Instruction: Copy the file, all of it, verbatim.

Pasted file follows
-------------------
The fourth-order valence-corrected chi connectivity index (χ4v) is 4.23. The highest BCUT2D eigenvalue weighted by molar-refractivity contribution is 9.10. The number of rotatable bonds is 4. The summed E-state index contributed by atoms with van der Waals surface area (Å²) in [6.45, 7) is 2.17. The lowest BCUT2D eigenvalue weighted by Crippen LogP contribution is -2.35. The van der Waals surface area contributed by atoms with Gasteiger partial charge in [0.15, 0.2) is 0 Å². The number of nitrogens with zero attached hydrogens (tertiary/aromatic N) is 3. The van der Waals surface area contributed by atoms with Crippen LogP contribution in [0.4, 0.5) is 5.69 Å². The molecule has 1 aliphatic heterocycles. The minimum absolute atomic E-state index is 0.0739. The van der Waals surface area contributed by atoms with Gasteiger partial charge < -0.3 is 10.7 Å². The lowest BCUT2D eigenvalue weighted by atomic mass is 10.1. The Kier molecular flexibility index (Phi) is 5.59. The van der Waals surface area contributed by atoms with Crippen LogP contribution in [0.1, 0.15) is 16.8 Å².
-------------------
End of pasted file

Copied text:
The fourth-order valence-corrected chi connectivity index (χ4v) is 4.23. The highest BCUT2D eigenvalue weighted by molar-refractivity contribution is 9.10. The number of rotatable bonds is 4. The summed E-state index contributed by atoms with van der Waals surface area (Å²) in [6.45, 7) is 2.17. The lowest BCUT2D eigenvalue weighted by Crippen LogP contribution is -2.35. The van der Waals surface area contributed by atoms with Gasteiger partial charge in [0.15, 0.2) is 0 Å². The number of nitrogens with zero attached hydrogens (tertiary/aromatic N) is 3. The van der Waals surface area contributed by atoms with Crippen LogP contribution in [0.4, 0.5) is 5.69 Å². The molecule has 1 aliphatic heterocycles. The minimum absolute atomic E-state index is 0.0739. The van der Waals surface area contributed by atoms with Gasteiger partial charge < -0.3 is 10.7 Å². The lowest BCUT2D eigenvalue weighted by atomic mass is 10.1. The Kier molecular flexibility index (Phi) is 5.59. The van der Waals surface area contributed by atoms with Crippen LogP contribution in [0.1, 0.15) is 16.8 Å².